Law and Public Policy

Privileged Communication?

An email list I'm on ends every message (well really only some of them as the list server is not set up properly):

All e-mail sent through XXXXXXXXX's e-mail lists is considered privileged and confidential, and is intended only for the individuals or entities named above.

I wonder how many people believe there is some sort of actual weight to this boiler plate disclaimer. 'lectlaw defines privileged quite well. The definition includes the important fact that "to qualify for privileged status, communications must generally be made in a private setting." Therefore any e-mail sent to a mailing list is not privileged.

Passing Zone

While we're on the topic of laws to require people to do what they are supposed to. Colorado House Bill 1076 would make it illegal to ride in the left lane. It would return the passing lane to being a passing lane. Imagine.

Disclosure Requirements for Tax Exempt Orginizations

I was a part of a discussion tonight about the disclosure requirements for tax-exempt organizations. There are two publications by the IRS on the matter. They are publication Publication 4221 and Publication 557. The key point is this:

A 501(c)(3) organization must make certain documents available for public inspection and copying upon request and without charge (except a reasonable charge for copying). The organization must disclose its exemption application (Form 1023) along with all supporting documents and a copy of the exemption ruling letter issued by the IRS.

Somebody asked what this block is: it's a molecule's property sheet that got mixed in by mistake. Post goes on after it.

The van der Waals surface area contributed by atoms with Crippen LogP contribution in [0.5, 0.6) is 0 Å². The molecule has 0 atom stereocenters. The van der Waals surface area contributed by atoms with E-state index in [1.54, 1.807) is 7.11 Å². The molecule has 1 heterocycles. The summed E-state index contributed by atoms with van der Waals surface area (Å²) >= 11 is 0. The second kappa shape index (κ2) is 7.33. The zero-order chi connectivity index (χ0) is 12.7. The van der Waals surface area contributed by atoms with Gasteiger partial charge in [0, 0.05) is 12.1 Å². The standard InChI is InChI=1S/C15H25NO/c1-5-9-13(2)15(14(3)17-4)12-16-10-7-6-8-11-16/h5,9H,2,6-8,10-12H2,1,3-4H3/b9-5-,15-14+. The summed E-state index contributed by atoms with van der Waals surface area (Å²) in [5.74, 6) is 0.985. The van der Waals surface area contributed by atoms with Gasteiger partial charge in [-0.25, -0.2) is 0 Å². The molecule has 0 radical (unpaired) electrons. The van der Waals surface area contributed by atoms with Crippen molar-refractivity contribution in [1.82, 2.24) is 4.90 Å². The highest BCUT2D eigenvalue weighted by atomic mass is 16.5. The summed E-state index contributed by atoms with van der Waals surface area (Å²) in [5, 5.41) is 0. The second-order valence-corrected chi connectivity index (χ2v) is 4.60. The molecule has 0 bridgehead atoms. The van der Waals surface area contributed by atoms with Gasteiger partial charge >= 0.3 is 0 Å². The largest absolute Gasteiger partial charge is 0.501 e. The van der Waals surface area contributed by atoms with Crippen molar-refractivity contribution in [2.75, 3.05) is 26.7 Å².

Groklaw has been covering the SCO vs. IBM lawsuit. In the latest rejoinder SCO claims that "The GPL violates the U.S. Constitution, together with copyright, antitrust and export control laws, and IBM's claims based thereon, or related thereto, are barred."

If I'm not mistaken SCO has been distributing Linux for some time now. I guess they are knowingly and willingly a participant in violating the Constitution, export control and antitrust laws. How much more culpable is a company who knowingly violates the laws.

SLAPP Suit Gone Bad

Wired: a group of anonymous e-mail marketers who had earlier sued anti-spam groups wants to drop the suit. The anti-spam groups, however, are asking a judge to do otherwise. The anti-spam groups see the move as an attempt to avoid paying the legal fees of the group. They have asked the case be decided on its merits.


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